DNS cache – What is it?

DNS cache – Definition

The DNS cache represents a cache memory for storing DNS data (DNS records) for particular domain names only for a short amount of time. This type of memory mechanism could be found in various devices, machines, smartphones, computers, DNS recursive servers, and more.

There is one main purpose which DNS cache aims at, that is simply not to repeat the long and time-consuming DNS lookup each type a precise domain name is requested.

For instance, you type domain.net in your address bar, and a DNS lookup is triggered by your request to search for its IP address. Then the DNS recursive server finds the needed IP address, and you are able to explore domain.net. All of the DNS records are going to be stored in the DNS cache. So, next time you want to visit domain.net, it is going to load a lot faster because the needed data is going to be in the DNS cache. 

We should mention that the IP address and the DNS data are going to be available in the DNS cache only for a particular amount of time. That amount depends on the TTL (time-to-live) value which is set by the DNS administrator.

Thanks to this caching mechanism, users receive faster answers to their DNS queries which also helps with optimizing the overall resources.

How to clear your DNS cache? 

If you want to clear the DNS cache, you could do it in one of several ways. Here is how to complete this task depending on your browser and your operating system (OS). 

macOS

If you are a macOS user, you should start by opening the Terminal app. Then you just need to type the following command:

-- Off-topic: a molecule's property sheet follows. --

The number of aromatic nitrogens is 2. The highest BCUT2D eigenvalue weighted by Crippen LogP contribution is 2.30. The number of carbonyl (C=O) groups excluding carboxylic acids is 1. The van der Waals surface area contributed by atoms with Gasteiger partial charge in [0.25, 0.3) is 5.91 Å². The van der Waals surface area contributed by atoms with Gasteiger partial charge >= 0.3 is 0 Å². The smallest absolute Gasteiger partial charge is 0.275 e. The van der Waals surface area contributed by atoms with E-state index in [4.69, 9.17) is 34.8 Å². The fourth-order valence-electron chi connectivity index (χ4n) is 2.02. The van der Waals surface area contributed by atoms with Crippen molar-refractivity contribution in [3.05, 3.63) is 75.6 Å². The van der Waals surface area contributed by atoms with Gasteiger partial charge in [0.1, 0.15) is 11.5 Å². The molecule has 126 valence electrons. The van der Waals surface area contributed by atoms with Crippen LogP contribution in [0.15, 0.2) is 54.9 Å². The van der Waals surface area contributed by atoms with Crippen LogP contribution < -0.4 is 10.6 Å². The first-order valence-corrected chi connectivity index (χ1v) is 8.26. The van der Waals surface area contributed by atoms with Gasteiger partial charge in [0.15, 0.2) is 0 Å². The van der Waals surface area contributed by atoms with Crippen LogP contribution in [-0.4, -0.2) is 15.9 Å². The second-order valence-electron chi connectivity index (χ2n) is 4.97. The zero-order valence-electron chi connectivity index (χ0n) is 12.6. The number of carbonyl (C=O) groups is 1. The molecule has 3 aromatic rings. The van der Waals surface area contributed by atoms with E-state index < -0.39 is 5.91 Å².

sudo killall -HUP mDNSResponder

After that, you should type your password and press Enter. That’s it!

Linux (Ubuntu 20.04 LTS)

In case you are a Linux user, then you also should open the Terminal app. Next, type the following command:  

sudo systemd-resolve –flush-caches

After that, you should type your sudo password and press Enter. That’s it!

Windows

If you are a Windows user, then you should open the Command Prompt or Windows PowerShell. After that, type the following command:

ipconfig /flushdns

Lastly, you should see a confirmation message. That’s it!

Google Chrome/Edge/Opera

Inside your address bar, copy and paste the following line:

chrome://net-internals/#dns

Press Enter, and on the page, you should search for “Host resolver cache” and click on “Clear host cache.”

You are ready!

Safari 

Go to “Preferences” and then click on “Advanced.” Then, search for “Show develop menu” in the menu bar.

After that, search for “Develop” and then click on “Empty Caches.”

The last step is to restart your browser. 

Ready! 

Why should you care?

Based on the fact that DNS cache is really helpful, cybercriminals managed to find a way and take advantage of it. They perform an attack called DNS poisoning (DNS spoofing) and insert fake data (IP addresses and domain names). Such type of fraudulent DNS data (DNS records) directs users to a website that is similar to the original one, yet it is under the control of the criminal. Therefore, it is important to know that flushing the DNS cache regularly could prevent such malicious threats. 

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